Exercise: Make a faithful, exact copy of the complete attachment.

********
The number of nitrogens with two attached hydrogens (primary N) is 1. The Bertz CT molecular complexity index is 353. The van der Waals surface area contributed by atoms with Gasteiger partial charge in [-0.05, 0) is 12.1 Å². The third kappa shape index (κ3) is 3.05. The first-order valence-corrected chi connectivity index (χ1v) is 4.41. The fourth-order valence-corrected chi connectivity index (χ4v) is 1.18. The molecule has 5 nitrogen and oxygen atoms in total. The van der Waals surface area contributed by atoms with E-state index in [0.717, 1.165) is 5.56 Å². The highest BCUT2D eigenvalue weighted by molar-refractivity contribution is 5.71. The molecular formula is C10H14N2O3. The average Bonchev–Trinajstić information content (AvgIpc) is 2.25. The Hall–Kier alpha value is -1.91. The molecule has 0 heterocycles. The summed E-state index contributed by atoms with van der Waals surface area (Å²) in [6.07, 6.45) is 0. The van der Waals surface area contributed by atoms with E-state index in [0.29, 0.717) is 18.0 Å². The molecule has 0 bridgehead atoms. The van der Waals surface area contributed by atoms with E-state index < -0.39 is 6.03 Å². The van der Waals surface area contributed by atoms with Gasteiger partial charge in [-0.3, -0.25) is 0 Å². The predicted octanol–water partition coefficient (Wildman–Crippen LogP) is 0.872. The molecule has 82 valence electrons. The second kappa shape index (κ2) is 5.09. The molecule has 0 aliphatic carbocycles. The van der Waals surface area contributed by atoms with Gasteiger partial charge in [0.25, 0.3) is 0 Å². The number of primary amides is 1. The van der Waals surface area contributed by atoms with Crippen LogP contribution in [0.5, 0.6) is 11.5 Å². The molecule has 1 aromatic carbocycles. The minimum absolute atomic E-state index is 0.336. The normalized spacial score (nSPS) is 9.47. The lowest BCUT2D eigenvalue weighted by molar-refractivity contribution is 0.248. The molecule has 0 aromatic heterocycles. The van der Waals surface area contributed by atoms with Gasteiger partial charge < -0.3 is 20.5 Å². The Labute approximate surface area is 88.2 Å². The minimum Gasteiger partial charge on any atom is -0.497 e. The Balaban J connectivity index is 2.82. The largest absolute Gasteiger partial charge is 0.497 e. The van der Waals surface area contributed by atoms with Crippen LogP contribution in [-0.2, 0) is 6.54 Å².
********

The number of nitrogens with two attached hydrogens (primary N) is 1. The Bertz CT molecular complexity index is 353. The van der Waals surface area contributed by atoms with Gasteiger partial charge in [-0.05, 0) is 12.1 Å². The third kappa shape index (κ3) is 3.05. The first-order valence-corrected chi connectivity index (χ1v) is 4.41. The fourth-order valence-corrected chi connectivity index (χ4v) is 1.18. The molecule has 5 nitrogen and oxygen atoms in total. The van der Waals surface area contributed by atoms with E-state index in [0.717, 1.165) is 5.56 Å². The highest BCUT2D eigenvalue weighted by molar-refractivity contribution is 5.71. The molecular formula is C10H14N2O3. The average Bonchev–Trinajstić information content (AvgIpc) is 2.25. The Hall–Kier alpha value is -1.91. The molecule has 0 heterocycles. The summed E-state index contributed by atoms with van der Waals surface area (Å²) in [6.07, 6.45) is 0. The van der Waals surface area contributed by atoms with E-state index in [0.29, 0.717) is 18.0 Å². The molecule has 0 bridgehead atoms. The van der Waals surface area contributed by atoms with E-state index < -0.39 is 6.03 Å². The van der Waals surface area contributed by atoms with Gasteiger partial charge in [-0.3, -0.25) is 0 Å². The predicted octanol–water partition coefficient (Wildman–Crippen LogP) is 0.872. The molecule has 82 valence electrons. The second kappa shape index (κ2) is 5.09. The molecule has 0 aliphatic carbocycles. The van der Waals surface area contributed by atoms with Gasteiger partial charge in [0.25, 0.3) is 0 Å². The number of primary amides is 1. The van der Waals surface area contributed by atoms with Crippen LogP contribution in [0.5, 0.6) is 11.5 Å². The molecule has 1 aromatic carbocycles. The minimum absolute atomic E-state index is 0.336. The normalized spacial score (nSPS) is 9.47. The lowest BCUT2D eigenvalue weighted by molar-refractivity contribution is 0.248. The molecule has 0 aromatic heterocycles. The van der Waals surface area contributed by atoms with Gasteiger partial charge < -0.3 is 20.5 Å². The Labute approximate surface area is 88.2 Å². The minimum Gasteiger partial charge on any atom is -0.497 e. The Balaban J connectivity index is 2.82. The largest absolute Gasteiger partial charge is 0.497 e. The van der Waals surface area contributed by atoms with Crippen LogP contribution in [-0.2, 0) is 6.54 Å².